After deciding I wanted to live and teach in China for a few years, I spent three months searching the internet from my classroom in the US, looking for a school where my Chinese-born (then six-year-old) daughter could begin her elementary schooling in Mandarin.

I looked all over for a school where the language of instruction was Mandarin, but was informed by Western educational philosophy.

To my great surprise, I found a Chinese Waldorf school. The web site showed photos of young children in tall black rubber boots digging in their garden. As a Seattleite and a lingering crunchy-granola type, I knew I had found the right school and therefore the right city.

Chengdu is hip.

There is a thriving youth culture here, many gay bars, and bookstores that are reviving salon culture. Chengdu, is not like Kansas City - it is much too hip and much too big. With a population somewhere between five and eleven million (depending on what you are counting) Chengdu is unlike any American city.

It is grimy but tree-lined. The traffic is horrendous, but it is by far the best bike city I have ever lived in. I still do not recognize my neighbors, but I know their business. I hear them chopping vegetables, watching TV, laying new tiles, making love and quarelling. I know what time they get up and what time they go to bed.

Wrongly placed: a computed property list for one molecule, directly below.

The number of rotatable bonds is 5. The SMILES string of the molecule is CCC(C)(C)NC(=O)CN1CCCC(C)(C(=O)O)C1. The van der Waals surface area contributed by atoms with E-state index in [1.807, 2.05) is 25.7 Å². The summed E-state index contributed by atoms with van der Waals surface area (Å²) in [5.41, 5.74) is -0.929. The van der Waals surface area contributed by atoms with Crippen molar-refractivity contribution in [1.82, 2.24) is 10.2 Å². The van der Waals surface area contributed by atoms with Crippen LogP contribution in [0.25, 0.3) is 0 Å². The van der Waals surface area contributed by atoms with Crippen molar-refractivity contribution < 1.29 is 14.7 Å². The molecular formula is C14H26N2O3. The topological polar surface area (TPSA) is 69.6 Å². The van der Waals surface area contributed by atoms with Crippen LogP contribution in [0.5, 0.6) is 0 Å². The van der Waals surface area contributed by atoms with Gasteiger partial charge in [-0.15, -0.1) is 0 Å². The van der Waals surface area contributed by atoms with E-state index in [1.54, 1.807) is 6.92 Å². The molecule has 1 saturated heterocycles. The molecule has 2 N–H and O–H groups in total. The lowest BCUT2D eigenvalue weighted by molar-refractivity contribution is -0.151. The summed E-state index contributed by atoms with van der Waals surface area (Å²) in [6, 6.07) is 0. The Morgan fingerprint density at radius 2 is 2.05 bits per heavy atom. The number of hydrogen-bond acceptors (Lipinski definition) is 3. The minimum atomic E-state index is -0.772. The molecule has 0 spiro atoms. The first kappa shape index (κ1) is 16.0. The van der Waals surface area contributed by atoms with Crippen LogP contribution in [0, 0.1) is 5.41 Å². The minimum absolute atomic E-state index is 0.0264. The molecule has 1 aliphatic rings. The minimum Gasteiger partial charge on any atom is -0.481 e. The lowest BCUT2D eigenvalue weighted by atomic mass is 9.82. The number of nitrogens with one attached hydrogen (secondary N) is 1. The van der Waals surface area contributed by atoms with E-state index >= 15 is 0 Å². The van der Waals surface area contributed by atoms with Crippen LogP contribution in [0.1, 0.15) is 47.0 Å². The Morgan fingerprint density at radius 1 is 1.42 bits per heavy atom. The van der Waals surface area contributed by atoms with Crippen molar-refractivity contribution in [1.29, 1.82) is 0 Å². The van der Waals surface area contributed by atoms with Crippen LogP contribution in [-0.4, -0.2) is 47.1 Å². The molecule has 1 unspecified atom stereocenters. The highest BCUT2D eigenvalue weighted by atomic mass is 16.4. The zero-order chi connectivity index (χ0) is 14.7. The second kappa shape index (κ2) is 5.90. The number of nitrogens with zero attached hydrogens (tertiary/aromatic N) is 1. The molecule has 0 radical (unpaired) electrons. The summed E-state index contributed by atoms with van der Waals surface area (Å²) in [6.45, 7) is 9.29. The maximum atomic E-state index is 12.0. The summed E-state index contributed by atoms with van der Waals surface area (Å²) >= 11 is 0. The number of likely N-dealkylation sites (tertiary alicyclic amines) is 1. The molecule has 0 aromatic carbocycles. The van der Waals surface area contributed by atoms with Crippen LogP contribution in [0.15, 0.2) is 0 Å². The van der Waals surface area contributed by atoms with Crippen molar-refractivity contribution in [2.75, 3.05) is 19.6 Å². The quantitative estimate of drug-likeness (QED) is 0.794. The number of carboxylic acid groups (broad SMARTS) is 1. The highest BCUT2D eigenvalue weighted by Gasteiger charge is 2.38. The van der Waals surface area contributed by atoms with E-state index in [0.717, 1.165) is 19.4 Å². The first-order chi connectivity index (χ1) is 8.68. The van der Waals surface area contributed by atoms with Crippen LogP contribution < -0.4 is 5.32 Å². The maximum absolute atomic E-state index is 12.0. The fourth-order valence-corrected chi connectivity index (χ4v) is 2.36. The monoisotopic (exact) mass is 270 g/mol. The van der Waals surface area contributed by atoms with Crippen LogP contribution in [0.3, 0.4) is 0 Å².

In a year and a half I have only had one invitation to eat at a Chinese friend's home, but we eat out with friends all the time.

I live in a city, but my neighborhood is a village. My now-Mandarin speaking eight-year-old daughter can not play in our front yard in the US without an adult at home, but in Chengdu she goes to the store on her own.

The air and the grime in Chengdu seems toxic but I can buy organic black beans and cook them in fresh spring water.

Chengdu is not the city I thought I would find: I have been disappointed by so much here. It is difficult to find what a Westerner would call "authentic" culture. All performances are Disneyfied and updated to fit the current camp chic kitsch of progress and electricity.